Matt Hindman
1 year ago
Reply to  Billy Bob

You could make that argument in 2018. You cannot make that argument at the end of 2022 with a strait face. The days of pretending the FBI were innocent actors just doing their jobs are long over.

Last edited 1 year ago by Matt Hindman
Matt Hindman
Matt Hindman
1 year ago
Reply to  Billy Bob

You could make that argument in 2018. You cannot make that argument at the end of 2022 with a strait face. The days of pretending the FBI were innocent actors just doing their jobs are long over.

Last edited 1 year ago by Matt Hindman
Fred Paul
Fred Paul
1 year ago
Reply to  John 0

Mr. John O. I would like to see your sources for this. I’m quite interested.

Billy Bob
Billy Bob
1 year ago
Reply to  John 0

The authorities also publicly investigated Clinton’s emails just before the election, something those on the left complained was politically motivated.
With a candidate such as Trump with multiple bankruptcies, businesses dotted all over and many interconnected commercial interests making him ripe for blackmail and corruption by bad actors, I’d be worried if the authorities didn’t keep a close eye on him to be honest.
Perhaps the FBI was simply doing what it is paid to do, and those it investigated saw into it whatever suited their narrative at the time?

John 0
John 0
1 year ago

Decent overview here, but some important things are missing. The FBI actively undermined his 2016 campaign, then his presidency, then his reelection. This is not acceptable, no matter what candidate is involved.

Steve White
Steve White
1 year ago

Trump was the populist candidate. He won because he spoke to issues that American’s wanted addressed. Even now, he just vowed if reelected that he would protect free speech, and create a digital bill of rights. 
 He promised to dismantle the government systems that facilitate the censorship.  And sign an executive order banning any federal agency from censoring or limiting the free speech of American citizens.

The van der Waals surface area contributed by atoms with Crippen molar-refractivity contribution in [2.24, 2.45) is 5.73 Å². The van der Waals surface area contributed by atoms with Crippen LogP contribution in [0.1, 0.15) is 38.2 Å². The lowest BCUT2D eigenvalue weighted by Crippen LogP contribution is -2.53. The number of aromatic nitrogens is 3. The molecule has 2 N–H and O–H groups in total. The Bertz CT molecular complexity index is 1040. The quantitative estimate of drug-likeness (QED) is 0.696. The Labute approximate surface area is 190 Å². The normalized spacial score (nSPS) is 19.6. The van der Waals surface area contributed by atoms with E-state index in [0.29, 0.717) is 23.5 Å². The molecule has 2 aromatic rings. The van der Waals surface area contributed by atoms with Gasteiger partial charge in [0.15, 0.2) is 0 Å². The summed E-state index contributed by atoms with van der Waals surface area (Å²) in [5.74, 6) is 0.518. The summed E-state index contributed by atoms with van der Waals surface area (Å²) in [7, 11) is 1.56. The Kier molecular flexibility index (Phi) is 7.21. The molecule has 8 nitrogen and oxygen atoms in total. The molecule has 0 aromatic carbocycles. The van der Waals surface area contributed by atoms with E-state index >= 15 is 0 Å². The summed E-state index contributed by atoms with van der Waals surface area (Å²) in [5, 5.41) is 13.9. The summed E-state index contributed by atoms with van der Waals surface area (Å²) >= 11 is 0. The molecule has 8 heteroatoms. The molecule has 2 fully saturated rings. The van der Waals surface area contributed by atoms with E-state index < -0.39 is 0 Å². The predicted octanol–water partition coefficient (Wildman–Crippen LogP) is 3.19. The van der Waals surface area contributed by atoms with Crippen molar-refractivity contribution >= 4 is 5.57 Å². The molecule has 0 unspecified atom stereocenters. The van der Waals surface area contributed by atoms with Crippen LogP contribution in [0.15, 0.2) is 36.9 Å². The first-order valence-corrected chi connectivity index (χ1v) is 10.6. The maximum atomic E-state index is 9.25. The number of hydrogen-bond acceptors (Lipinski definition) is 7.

Who else is taking about that? I mean, they will be now possibly, but he leads by creating his own path, people like it, and they follow. 
The author didn’t seem to understand any of this about Trump, but this is the reason he can’t be counted out.

Last edited 1 year ago by Steve White
JR Stoker
JR Stoker
1 year ago
Reply to  Steve White

He is 76. If he stood and won he will be 82 by the end of his term. His time has passed; time to hand the baton on. Geriatric presidents are not good; Joe.
The 2024 election is wide open for the GOP if they choose an attractive candidate, Greg or Ron or Nikki, but not Donald, not in 2024

Warren Trees
Warren Trees
1 year ago
Reply to  Steve White

You are quite correct. I know of many farmers in their 50’s and 60’s who never voted for any president in their lives until Trump came along. Someone who tills the land all their lives to make a living has a keen sense of who is truly on their side and who is totally full of BS.

AJ Mac
AJ Mac
1 year ago
Reply to  Warren Trees

And that person is a soft-handed, draft-dodging, contractor-stiffing billionaire who cheats at every possible opportunity?

Allison Barrows
Allison Barrows
1 year ago
Reply to  AJ Mac